Skip navigation

The Pain Cave

Posted by Gale Bernhardt Jul 27, 2007

To realize your full potential as an endurance athlete, you've got to love to suffer. All of the endurance athletes I've worked with are willing to visit the darkness of the pain cave now and then.

 

Am I suggesting that you push through the physical pain of a sore joint? Am I suggesting that you visit the cave every day? Of course not.

 

 

 

I am suggesting that if you are in sports long enough, you will do some suffering if you hope to search for your potential as an athlete. Enduring discomfort is part of the deal.

 

 

 

During a hard climb, right when you want to give up, push just one more pedal stroke.

 

 

 

When it seems that your final destination is unmanageable, focus on making it to the next marker - a rock, a tree or a sign post - that lies just ten feet ahead. Then do it again.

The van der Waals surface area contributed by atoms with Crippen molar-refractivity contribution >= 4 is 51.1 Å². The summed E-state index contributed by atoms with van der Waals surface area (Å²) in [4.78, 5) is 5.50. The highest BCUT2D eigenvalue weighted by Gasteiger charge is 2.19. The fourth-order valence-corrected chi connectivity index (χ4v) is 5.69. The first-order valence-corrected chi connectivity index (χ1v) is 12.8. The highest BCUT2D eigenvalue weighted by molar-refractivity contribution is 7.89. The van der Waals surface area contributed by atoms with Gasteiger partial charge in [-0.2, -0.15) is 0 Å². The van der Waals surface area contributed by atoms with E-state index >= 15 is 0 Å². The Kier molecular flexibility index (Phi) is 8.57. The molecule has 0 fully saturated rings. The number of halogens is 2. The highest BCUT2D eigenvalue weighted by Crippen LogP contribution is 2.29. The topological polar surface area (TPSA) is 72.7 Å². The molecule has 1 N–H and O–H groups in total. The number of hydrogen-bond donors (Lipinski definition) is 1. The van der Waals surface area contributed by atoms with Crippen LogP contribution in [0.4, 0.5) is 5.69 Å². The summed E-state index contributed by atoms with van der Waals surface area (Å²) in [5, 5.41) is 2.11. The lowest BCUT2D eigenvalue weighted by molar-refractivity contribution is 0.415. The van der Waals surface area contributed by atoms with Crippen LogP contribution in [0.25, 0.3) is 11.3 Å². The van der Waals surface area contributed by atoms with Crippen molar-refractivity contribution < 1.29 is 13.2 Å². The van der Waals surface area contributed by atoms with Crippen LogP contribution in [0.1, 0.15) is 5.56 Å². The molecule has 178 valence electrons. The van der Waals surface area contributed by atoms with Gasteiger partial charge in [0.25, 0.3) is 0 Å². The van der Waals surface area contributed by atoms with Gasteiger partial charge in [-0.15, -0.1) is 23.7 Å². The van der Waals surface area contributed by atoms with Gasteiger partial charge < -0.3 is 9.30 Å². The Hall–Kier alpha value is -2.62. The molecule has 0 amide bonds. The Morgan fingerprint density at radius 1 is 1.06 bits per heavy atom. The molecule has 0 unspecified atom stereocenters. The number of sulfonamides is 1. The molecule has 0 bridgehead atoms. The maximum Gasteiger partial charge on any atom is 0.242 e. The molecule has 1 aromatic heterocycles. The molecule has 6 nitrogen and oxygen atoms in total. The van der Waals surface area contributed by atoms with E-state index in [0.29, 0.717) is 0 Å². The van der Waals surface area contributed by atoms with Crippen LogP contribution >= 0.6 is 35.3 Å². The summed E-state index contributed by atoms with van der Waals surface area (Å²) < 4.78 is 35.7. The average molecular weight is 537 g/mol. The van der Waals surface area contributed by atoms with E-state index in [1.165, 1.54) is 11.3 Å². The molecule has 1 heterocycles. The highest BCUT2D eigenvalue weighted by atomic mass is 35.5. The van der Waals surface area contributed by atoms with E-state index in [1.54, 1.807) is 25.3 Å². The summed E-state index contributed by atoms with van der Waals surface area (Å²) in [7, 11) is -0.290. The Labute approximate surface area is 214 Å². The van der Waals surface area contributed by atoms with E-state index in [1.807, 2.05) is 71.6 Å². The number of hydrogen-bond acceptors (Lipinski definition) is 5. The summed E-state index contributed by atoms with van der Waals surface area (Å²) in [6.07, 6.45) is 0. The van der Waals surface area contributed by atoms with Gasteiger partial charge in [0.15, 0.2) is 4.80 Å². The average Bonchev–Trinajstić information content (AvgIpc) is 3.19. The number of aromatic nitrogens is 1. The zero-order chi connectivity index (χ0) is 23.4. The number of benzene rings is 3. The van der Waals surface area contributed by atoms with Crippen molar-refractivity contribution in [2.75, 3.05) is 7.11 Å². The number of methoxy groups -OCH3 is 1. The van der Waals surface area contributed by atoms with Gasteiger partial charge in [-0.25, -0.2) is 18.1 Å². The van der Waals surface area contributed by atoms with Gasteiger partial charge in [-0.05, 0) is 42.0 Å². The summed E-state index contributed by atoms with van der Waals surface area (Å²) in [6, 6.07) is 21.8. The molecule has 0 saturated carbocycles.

When lightening, rain and wind are breathing down the back of your jersey--race them to the safety of your car.

 

 

 

 

 

The photo of Ernie Wintergerst and I was at the end of a preride of the Columbine Mine climb at Leadville, Colorado. (Thanks to Scott Ellis for the photo.) Although I can't speak for Ernie, Scott or Alan Ley I can tell you that parts of the climb were tough for me. I could hear Phil Liggett commenting, "She's in difficulty now..."

 

 

 

Those difficult times passed for me and yours will too.

 

 

 

For the weather, we lost one weather race, but won another.

 

 

 

It may be hard to see much detail in the photo, but our faces are fully spattered with mud. Charging ahead of us, the rain laid a slippery carpet down a good part of the descent. Water and mud sprayed everywhere as we rode down the mountain.

 

 

 

While riding down, another cloud heavy with rain threatened us. Bangs of thunder and flashes of lightening made us feel vulnerable.